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Re: [ontolog-forum] Spatial Extent of Abstract Entities?

To: ontolog-forum@xxxxxxxxxxxxxxxx
From: John F Sowa <sowa@xxxxxxxxxxx>
Date: Fri, 24 May 2013 10:14:35 -0400
Message-id: <519F75CB.2000701@xxxxxxxxxxx>
Dear Matthew and Rob,    (01)

> I am not trying to say that there are no abstract objects, just no abstract
> individuals, i.e. objects that have a temporal extent but no spatial extent.    (02)

I'm happy with that statement.  As I say below in response to Rob's
note, I consider the laws that govern the universe as fundamental.
It is meaningless to ask "Where are the laws?"    (03)

> What is the difference between "existence" and "real existence"?
> What laws  govern the universe?  How is F=ma not one of them?    (04)

I was only using the word "real" for emphasis -- some people use
the term "really real" to mean as real as anything you can see,
hear, touch, taste, or smell.    (05)

I would say that F=ma is an excellent approximation to the laws that
govern the universe.  (When I fly in an airplane or drive a car, I bet
my life that it's true.)  But as modern physics has shown, Newtonian
mechanics fails at the atomic scale and very high speeds.    (06)

> The question is what do [the laws] apply to. If they are universal
> then they apply to all spatio-temporal extents in this universe
> and at least all possible worlds...    (07)

The laws we know are approximations that have proved to be useful
for whatever subset of the universe we have tested them on.  But
possible worlds are figments of our imagination.  We can, if we wish,
use or make up any laws we please for any possible worlds we choose.    (08)

As a foundation for modal logic, I prefer Dunn's semantics, which
defines Kripke's possible worlds in terms of the choice of laws.
For a brief summary of Dunn's version, its relationship to Kripke's,
and some further discussion, see    (09)

    Worlds, Models, and Descriptions    (010)

> This [traffic laws] is about social construction. The rules are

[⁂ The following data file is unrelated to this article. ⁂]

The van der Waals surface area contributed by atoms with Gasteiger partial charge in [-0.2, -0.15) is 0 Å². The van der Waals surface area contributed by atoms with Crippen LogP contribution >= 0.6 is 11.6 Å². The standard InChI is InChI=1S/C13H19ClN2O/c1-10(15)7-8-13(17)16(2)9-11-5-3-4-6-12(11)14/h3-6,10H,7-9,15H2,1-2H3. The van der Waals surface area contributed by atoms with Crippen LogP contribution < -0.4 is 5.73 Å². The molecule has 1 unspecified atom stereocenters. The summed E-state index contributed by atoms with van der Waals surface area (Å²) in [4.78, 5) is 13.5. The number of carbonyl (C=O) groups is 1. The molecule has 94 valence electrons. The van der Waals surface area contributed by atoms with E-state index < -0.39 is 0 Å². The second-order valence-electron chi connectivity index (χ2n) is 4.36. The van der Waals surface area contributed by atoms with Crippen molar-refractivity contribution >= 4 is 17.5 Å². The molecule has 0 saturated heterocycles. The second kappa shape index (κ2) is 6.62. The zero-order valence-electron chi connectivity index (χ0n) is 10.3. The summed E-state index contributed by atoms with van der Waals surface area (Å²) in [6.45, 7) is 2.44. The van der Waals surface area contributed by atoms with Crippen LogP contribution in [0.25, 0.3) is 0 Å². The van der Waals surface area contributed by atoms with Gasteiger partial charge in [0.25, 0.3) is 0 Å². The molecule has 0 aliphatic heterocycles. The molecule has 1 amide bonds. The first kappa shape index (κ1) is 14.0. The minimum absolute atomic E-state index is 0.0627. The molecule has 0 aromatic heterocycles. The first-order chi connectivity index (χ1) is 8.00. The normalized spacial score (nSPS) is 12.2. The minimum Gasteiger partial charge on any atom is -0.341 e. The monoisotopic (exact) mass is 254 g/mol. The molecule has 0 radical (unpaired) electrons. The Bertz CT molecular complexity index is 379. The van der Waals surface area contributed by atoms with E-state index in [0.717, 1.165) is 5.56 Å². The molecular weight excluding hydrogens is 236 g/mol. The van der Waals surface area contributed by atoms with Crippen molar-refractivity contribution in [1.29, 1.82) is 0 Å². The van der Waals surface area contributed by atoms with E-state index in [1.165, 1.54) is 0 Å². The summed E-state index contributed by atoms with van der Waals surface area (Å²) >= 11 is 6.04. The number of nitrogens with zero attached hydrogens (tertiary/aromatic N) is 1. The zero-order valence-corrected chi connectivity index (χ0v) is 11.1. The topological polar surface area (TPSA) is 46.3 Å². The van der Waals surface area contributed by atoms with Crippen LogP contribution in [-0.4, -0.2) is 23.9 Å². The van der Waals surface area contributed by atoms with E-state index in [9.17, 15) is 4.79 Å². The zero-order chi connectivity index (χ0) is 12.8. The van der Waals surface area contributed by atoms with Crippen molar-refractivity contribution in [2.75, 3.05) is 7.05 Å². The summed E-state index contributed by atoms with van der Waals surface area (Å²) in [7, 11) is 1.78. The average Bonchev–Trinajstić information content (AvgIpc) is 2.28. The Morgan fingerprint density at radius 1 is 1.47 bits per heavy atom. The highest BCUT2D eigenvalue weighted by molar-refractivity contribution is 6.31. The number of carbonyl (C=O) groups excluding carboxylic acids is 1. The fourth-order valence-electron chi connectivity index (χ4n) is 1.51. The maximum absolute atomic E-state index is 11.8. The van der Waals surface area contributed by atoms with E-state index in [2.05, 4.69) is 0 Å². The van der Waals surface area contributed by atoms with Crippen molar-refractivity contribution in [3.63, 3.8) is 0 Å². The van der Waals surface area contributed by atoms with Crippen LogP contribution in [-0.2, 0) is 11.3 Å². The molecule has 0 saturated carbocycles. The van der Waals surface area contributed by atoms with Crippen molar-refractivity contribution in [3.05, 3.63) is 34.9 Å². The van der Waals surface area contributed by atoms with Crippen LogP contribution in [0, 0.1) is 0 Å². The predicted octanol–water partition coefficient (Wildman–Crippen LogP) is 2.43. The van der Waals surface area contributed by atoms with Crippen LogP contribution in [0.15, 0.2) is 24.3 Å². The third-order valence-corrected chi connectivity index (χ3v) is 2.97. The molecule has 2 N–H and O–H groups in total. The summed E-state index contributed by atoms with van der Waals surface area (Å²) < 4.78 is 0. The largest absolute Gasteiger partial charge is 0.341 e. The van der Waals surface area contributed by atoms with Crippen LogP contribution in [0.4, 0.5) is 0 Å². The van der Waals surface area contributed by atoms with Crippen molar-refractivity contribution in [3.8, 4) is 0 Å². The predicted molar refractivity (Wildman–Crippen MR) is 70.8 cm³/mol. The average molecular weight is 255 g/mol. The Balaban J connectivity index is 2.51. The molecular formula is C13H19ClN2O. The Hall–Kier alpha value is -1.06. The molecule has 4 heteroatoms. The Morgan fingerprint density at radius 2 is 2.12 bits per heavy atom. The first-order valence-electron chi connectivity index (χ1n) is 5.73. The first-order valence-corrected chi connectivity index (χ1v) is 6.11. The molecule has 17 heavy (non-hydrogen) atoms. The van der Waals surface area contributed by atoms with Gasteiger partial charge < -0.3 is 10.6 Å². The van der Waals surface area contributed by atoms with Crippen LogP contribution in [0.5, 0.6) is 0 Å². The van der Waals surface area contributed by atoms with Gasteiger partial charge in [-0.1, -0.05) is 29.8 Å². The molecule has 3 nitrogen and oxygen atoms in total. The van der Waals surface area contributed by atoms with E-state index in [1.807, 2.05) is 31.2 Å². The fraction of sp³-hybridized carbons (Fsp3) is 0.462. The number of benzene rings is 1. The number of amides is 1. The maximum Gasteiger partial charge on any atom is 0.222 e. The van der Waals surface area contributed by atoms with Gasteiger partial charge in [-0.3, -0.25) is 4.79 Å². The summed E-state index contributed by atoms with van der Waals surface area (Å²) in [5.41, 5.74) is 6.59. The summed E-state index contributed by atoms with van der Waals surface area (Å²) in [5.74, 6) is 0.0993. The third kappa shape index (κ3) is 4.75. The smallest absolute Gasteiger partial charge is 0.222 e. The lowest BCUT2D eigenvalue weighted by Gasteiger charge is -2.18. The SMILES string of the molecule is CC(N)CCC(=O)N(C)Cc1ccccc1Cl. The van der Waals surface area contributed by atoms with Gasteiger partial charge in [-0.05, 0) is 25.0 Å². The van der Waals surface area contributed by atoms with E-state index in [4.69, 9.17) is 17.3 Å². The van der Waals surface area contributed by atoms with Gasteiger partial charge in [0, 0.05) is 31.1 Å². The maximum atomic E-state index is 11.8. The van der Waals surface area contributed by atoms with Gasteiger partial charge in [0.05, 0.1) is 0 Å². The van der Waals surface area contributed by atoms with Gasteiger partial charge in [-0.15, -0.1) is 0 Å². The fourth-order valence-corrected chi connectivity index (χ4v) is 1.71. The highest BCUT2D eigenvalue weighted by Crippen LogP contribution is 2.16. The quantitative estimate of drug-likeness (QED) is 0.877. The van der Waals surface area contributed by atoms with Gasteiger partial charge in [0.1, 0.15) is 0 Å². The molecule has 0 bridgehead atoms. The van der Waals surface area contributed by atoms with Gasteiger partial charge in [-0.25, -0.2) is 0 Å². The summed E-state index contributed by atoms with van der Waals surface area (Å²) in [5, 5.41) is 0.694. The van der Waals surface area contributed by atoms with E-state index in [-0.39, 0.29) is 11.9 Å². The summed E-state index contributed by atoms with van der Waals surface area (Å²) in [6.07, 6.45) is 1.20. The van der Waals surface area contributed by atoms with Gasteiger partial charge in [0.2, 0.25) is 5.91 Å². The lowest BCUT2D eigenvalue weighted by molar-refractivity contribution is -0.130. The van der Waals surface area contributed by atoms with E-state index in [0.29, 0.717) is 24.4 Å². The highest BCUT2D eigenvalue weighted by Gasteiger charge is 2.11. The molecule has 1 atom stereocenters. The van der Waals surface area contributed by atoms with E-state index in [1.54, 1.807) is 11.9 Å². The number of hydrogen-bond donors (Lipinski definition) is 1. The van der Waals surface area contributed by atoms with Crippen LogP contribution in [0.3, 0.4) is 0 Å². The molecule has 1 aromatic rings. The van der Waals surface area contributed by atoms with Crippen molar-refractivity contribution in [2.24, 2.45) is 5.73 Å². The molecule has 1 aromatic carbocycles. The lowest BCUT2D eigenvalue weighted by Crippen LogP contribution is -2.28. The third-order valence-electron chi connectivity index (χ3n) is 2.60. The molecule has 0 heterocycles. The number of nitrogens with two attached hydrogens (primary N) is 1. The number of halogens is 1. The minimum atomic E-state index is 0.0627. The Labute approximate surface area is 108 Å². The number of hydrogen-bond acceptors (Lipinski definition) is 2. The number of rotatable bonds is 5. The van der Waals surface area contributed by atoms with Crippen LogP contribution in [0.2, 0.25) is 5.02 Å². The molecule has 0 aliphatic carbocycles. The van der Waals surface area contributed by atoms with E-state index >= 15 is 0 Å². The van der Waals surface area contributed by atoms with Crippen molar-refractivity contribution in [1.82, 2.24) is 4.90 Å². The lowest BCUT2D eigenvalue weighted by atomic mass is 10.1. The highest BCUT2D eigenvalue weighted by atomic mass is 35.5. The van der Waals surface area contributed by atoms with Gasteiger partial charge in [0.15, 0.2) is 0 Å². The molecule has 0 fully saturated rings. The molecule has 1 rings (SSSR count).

> still classes of activity, but there is a social agreement about
> what they apply to.    (011)

I agree.  But I also believe that habits and social agreements are
real (i.e., I'm happy to use existential quantifiers to refer to them).
Peirce observed that the ultimate test of your belief is "whatever you
are prepared to act upon."    (012)

Whenever you drive your car, you bet your life on the belief that the
other drivers will be consistent in staying on their side of the road --
especially when they see you coming.  For all practical purposes, any
social law that you are willing to bet your life on really does exist.    (013)

> the question of universals is often an ontological one (whether they
> exist mind-externally and in what manner). An abstraction, however, can
> be characterized as a mental entity, as a mental object created by an
> abstraction (thought/cognitive) process(es).    (014)

That is true.  What I consider ontologically fundamental are the laws
of physics.  Some philosophers, e.g. Mach, considered the laws as
"summaries of data".    (015)

But nearly all scientists believe that the laws are as real as anything
directly observable.  In fact, they would say the observables are the
results of the operation of the laws.  But they would also admit that
any human statement of the laws is fallible.    (016)

A predicate in predicate calculus is ontologically neutral.  Nominalists
and realists can use them in the same kinds of statements, independent
of their philosophy.  But I regard the fundamental types as implications
of the laws -- for example, types that represent "natural kinds" or
anything that people might claim to be "essential".    (017)

> Since I believe that the laws of physics are real, I classify
> those laws as propositions, and I happily refer to them by
> quantified variables.    (018)

> Are you saying that you consider realism of relations to consist
> of quantifying over n-adic properties/propositions?    (019)

I am just using Quine's dictum as a test for whatever entities are
considered real in any statement of an ontology.  Of course, you
can make hypothetical statements about unicorns.  In that context,
you are treating unicorns *as if* they were real.    (020)

> So in this case the type is the meaning of the tokens    (021)

The type label is a sign.  That sign leads you to a definition or
to other related information about the token.  That information is
what you can call the meaning of your classification of that mark
as a token of that type.  But the same mark could be classified as
a token of many other types in various contexts for various reasons.    (022)

John    (023)

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